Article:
Helping women everywhere discover the benefits of a holistic approach to skincare, the Simple brand (a range of facial skincare products that is perfect even for sensitive skin) launched the Simple Advisory Board, which is a group of noted lifestyle and wellness experts who help women care for their skin from the inside out. By focusing on different lifestyle choices that can impact skin like diet, fitness and stress management, women can look beyond their typical skincare routine for ways to improve their skin’s health and overall well-being. Women can embody the holistic approach to skincare in every way possible, which is why, when it comes to ingredients, Simple knows that what is left out is just as important as what is put in. This philosophy is the reason why none of the products contain dyes, artificial perfumes or harsh chemicals that can upset skin, just the purest possible ingredients for natural, healthy-looking skin.

Simple Advisory Board member, Dr. Josie Howard, is a board-certified psychiatrist who specializes in psychodermatology, an area of medicine that focuses on the relationship between stress, emotional well-being and skin health. Below are Dr. Howard’s top tips for effectively and constructively managing stress to help minimize the effects it can have on your skin.

* Take a breather: Resting your body and mind is crucial to regulating blood flow and circulation, both of which are essential in achieving naturally healthy-looking skin. When you feel unusually anxious and stressed out, it may be a sign of exhaustion or fatigue. Find a calm and quiet space and take a few moments to “take a breather,” by meditating, napping or even just pausing from the busy day. Allowing both body and mind to take a break will keep your body feeling more regulated and your skin looking beautiful. Closing your eyes and focusing on the sounds and smells that surround you in that moment is a great way to center yourself in the present; a scented candle and soft music can be of great assistance with this exercise.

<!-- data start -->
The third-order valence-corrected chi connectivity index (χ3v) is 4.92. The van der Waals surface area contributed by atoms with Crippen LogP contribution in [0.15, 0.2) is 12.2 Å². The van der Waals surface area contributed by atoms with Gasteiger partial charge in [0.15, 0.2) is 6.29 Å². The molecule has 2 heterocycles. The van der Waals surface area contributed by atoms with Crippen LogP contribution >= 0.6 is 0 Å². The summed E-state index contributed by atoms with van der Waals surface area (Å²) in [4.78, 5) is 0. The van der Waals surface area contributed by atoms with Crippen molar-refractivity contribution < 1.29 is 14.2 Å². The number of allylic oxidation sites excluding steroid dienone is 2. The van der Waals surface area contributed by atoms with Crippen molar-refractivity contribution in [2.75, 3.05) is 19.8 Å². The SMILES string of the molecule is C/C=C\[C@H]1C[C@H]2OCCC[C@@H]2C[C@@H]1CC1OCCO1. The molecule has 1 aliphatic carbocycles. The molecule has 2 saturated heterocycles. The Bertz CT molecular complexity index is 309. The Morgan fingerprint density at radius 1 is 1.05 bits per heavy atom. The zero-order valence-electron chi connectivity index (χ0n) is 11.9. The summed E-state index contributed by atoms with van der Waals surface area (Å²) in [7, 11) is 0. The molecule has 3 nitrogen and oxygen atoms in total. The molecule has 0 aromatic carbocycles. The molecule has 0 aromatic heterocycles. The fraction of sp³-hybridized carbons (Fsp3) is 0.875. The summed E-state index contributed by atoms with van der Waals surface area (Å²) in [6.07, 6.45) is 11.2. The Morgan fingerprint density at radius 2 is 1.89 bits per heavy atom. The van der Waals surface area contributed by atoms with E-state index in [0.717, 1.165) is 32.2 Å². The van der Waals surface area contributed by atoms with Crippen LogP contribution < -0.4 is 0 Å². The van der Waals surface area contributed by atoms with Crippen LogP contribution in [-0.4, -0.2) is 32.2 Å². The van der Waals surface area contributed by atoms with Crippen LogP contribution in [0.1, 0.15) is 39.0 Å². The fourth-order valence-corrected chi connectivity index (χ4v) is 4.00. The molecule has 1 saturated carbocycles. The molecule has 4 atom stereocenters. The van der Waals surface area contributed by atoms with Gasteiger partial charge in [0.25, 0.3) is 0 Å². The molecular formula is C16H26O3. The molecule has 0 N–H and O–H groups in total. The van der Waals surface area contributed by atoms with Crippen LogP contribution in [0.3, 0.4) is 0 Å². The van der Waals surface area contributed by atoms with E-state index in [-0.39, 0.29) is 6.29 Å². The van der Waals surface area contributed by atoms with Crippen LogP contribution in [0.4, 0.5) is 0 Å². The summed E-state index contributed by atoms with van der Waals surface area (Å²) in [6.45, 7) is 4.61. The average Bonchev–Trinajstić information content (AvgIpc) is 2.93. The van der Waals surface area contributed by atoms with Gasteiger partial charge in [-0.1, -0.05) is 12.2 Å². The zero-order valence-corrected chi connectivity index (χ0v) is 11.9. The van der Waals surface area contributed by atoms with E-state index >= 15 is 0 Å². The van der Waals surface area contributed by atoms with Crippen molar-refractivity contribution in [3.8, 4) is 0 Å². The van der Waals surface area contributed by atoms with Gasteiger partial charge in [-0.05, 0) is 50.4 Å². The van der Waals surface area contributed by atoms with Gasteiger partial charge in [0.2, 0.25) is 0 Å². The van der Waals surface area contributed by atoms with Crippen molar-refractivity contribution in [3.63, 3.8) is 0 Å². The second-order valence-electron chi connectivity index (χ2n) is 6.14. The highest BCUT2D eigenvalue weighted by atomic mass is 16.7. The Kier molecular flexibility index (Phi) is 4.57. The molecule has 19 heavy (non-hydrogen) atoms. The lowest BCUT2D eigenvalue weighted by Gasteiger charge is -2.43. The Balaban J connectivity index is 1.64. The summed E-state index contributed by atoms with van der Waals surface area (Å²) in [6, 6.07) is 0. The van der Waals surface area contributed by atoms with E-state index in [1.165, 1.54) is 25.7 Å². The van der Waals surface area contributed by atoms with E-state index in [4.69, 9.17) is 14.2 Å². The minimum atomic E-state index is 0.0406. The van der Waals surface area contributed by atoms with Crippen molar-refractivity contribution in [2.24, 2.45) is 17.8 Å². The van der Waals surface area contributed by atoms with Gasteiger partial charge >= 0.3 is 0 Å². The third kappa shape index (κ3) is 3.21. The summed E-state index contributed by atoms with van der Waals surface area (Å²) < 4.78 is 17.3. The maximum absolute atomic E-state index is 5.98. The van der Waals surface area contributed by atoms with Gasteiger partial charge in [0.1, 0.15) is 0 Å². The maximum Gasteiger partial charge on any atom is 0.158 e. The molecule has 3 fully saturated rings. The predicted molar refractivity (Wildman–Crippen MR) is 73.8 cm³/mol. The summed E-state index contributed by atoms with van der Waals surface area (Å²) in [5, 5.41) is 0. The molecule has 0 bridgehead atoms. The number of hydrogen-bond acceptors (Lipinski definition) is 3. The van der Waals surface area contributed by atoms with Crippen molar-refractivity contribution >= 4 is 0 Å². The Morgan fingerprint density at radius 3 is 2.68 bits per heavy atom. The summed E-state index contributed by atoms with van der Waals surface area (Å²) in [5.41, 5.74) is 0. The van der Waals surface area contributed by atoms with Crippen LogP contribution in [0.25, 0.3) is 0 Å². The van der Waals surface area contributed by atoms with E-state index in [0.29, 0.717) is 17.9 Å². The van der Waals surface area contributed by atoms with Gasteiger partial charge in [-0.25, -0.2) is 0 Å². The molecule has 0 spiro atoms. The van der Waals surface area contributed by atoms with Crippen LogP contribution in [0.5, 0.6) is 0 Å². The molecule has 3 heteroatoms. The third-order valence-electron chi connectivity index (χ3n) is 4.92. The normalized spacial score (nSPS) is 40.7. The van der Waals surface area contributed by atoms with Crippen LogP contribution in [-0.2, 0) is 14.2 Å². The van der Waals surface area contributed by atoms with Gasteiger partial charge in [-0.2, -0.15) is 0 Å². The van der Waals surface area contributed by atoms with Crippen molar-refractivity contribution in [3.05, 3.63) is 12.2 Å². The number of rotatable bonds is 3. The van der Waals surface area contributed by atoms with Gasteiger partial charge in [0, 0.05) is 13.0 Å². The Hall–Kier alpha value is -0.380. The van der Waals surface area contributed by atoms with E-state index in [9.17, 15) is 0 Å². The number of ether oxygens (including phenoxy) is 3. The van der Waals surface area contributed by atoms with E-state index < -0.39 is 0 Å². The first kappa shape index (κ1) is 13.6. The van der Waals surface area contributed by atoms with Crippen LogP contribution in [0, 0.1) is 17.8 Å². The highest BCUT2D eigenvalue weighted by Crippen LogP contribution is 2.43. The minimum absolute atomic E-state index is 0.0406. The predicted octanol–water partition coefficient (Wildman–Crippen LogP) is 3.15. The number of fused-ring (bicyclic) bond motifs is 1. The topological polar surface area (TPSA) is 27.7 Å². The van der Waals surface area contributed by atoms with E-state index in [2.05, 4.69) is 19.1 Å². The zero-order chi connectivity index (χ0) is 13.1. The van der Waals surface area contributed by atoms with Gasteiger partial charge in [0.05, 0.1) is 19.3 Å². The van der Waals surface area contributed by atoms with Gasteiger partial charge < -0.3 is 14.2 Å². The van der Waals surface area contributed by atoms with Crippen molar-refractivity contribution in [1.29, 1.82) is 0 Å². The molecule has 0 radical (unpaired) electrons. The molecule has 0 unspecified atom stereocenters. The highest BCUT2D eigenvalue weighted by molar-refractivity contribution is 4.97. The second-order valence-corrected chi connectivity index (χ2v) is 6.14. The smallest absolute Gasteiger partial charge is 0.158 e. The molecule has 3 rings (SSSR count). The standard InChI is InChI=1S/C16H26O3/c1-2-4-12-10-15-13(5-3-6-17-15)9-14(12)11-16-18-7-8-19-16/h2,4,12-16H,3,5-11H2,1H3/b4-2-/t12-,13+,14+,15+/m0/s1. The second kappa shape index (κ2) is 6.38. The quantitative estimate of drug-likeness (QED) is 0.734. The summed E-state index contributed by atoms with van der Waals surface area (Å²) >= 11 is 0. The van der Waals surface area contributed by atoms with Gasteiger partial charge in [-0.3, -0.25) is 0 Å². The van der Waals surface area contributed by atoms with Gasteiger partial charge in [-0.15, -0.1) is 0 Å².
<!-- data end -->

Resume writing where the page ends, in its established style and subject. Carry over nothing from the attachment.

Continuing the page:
* Create a relaxation routine: Stress has a big influence on the health and appearance of skin and can show itself in many ways. When you are stressed, hormones in the body become thrown off balance. As a result, your skin’s ability to protect itself against environmental pollutants and irritants becomes compromised, leaving the skin more prone to breakouts, irritation and dehydration. There are many ways to create a sense of calm when things become stressful – listening to music, writing in a journal, or practicing yoga are great ways to constructively unwind. The trick is to pick an activity that works best for you and be sure to proactively make that practice a priority every day to effectively combat stress and improve your overall skin health.

Say it with a smile: Any level of emotional stress we experience can readily be detected on our face, whether it is seen through breakouts, irritation and even blushing. When we smile, we not only look better, less tired and more refreshed, but our brains also interpret this as a signal that we actually are feeling happy and content. Moreover, smiling can help others react to us in a more positive way, which can lead to less stressful experiences overall.